On February 28, 2008, I got the first stamp in my passport, which showed that I had entered Israel. I could never remove the mark that Israel put in passport, nor could I remove the mark that the Holy land left in my heart.
From the tiny window of the plane, I gazed upon the rippling waves of the fabled Mediterranean Sea of which folk tales of Paul and Odysseus had passed from generation to generation. As the plane descended toward the earth, I caught my first glimpse of the six-foot tall mustard seed growing adjacent to the ruins of the old Roman city Caesarea by the Sea.
We stayed in at the Dan Panorama Hotel in Tel Aviv. The next morning, I surveyed the breakfast choices in the dining room of the hotel. There were several platters of grilled fish—at breakfast! Equally strange was the long line of cheeses. There was every type of cheese imaginable, and some unimaginable, yet there was nothing to eat the cheese on. My tour group and I stared at the cheese. What was it for? Finally, I asked one of the workers how to eat it. “You’re Israeli, right?” I asked. He nodded. “What is the cheese for?” I pointed to the long row of cheeses. “To eat,” he replied, and looked at me as if I were from some other planet (I guess he was somewhat right!). Finally, I opted for a waffle. Upon tasting it, I discovered that it had a odd, yet familiar taste. It was pancake batter molded into the semblance of a waffle!
The first stop of our trip was to Meggido. I had been feeling sick on the bus ride but had decided that the foreign food did not set well with my stomach. Almost the moment I stepped off the bus, I began vomitting. I became more and more ill and finally, upon realizing that it was something more than just foreign food, went to the doctor. The tour company drove my mother and I to a little clinic in Tiberias, a town on the Sea of Galilee. It looked like a clinic from the second world war, and I was worried that I might leave with a worse disease than I had come with. My first few days in Israel had proved it to be a fairly hostile place!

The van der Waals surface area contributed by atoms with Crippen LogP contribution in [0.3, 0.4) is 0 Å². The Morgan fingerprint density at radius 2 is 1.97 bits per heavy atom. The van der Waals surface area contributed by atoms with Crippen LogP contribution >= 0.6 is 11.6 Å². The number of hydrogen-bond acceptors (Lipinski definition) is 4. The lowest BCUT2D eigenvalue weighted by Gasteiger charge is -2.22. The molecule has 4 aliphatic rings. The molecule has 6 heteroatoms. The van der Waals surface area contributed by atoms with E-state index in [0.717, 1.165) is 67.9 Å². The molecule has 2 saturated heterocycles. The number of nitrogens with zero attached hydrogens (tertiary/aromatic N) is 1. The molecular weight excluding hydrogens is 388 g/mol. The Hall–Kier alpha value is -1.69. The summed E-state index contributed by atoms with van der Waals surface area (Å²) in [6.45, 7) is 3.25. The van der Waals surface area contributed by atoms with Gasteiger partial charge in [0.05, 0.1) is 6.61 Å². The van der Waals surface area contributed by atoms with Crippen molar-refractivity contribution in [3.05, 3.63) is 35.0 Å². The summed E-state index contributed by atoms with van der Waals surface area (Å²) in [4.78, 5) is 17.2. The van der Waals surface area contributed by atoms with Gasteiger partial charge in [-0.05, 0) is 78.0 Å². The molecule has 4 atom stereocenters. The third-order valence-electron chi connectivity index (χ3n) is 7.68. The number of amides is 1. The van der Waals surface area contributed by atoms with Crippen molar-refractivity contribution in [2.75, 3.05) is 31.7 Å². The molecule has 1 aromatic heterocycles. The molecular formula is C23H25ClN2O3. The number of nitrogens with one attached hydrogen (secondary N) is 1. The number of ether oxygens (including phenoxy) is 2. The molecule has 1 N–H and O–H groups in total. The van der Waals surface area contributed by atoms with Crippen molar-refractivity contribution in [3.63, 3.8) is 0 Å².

The next day, however, I was feeling perfectly fine. We drove through the Golan Heights, which couldn’t have been any greener or rockier. Around every corner was a valley with a little creek running through it or the ruins of an ancient city. From there, we went on to Jerusalem. We read the Psalms of Ascent as we drove up the mountain. At the top of the mountain, we entered a seemingly infinite tunnel, and when the sun gleamed down on us once again, I got my first glimpse of Jerusalem. It was everything I had always imagined it would be.
During the next few days of our trip, we left prayer requests on slips of paper in the western wall, we explored the tunnels built next to the wall of the temple, we ventured down the winding streets of the Old City, we took communion in the Garden of Gethsemane, and we floated in the Dead Sea. In the Old City, we experienced a variety of cultures. The Arabs were very different than the Jews. My mother was offered 10,000 camels for me!
I will never forget my trip to Israel. I got to experience a different culture, meet a variety of new people, and see the Holy Land with my own eyes.
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